The results of the study depicted that the younger generation has greater tendency to visit organized retail outlets. The shoppers which remained within a store for at least two hours considered shopping to be a stress releaser and fun activity.
The commonly purchased items from a retail outlet are garments followed by groceries, lifestyle products and household appliances. The study further reveals that customers in tier 2 and tier 3 cities evaluate a store on convenience and merchandise mix, store atmosphere and services * Urvashi, Gupta (2012) in her study in Jammu. RNCOS (2009) has stated that as per “Global Convenience Store Market Analysis”, changing consumer preferences, lifestyle and rising income level, which is heavily influenced by economic growth, remains the major driving force for c-store industry in the Asian region.
Purohit and kavita (2012) according there studies that the traditional retailers are not very much clear about the consequences of the modern retailing the traditional retailers are netural or undecided, modern retailing will cut the profit margin of the traditional retailers; the modern retailing will lead healthy competition in the market, modern retailing will reduce the sales volume of the traditional retailers and traditional retailers should improve customer care services in the era of modern retailing.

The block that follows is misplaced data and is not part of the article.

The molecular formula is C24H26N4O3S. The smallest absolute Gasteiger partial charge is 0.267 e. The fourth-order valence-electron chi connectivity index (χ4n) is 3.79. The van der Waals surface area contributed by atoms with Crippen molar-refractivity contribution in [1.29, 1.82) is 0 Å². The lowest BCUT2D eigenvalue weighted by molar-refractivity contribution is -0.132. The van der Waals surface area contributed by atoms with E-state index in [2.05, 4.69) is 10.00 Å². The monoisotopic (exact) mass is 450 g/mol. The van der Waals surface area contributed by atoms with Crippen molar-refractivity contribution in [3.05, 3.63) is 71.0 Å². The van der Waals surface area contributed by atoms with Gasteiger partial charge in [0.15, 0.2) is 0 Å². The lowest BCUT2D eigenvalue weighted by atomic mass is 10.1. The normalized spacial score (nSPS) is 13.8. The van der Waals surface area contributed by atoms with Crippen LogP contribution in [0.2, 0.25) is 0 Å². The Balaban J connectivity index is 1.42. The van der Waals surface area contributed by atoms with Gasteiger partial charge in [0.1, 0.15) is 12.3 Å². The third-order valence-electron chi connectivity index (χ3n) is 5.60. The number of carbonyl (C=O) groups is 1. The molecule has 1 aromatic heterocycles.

RESEARCH METHODOLOGY OBJECTIVE OF THE STUDY: “A comparative study of consumers preference for big retailers against small departmental stores at cc departmental store lpu. ” For this study an interview was conducted and for this we visited the owner of cc departmental store at lpu and discussed various problems faced by him. The major problem he focused on was that his sales were declined because of the shifting consumers preferences from departmental stores to wanabuy mall located at lpu.
He discussed various other problems also like promotion is banned due to policies of lpu, inventory management etc.
So to look into this matter this survey is conducted and the results will be analysed later. There is a need to study shifting preferences of consumers towards various retail formats. Whether there is any relation between the demographic profile of the consumers and preferred retail format and does income besides other family attributes play a role in selection of the retail formats are some of the questions require a probe in.
One of the objectives set for this study is to identify the factors that influence the choice of organized retail trade. For this purpose, the choice of retail store will be studied along with demographic factors like gender, age, qualification, occupation, annual income and location of the respondents.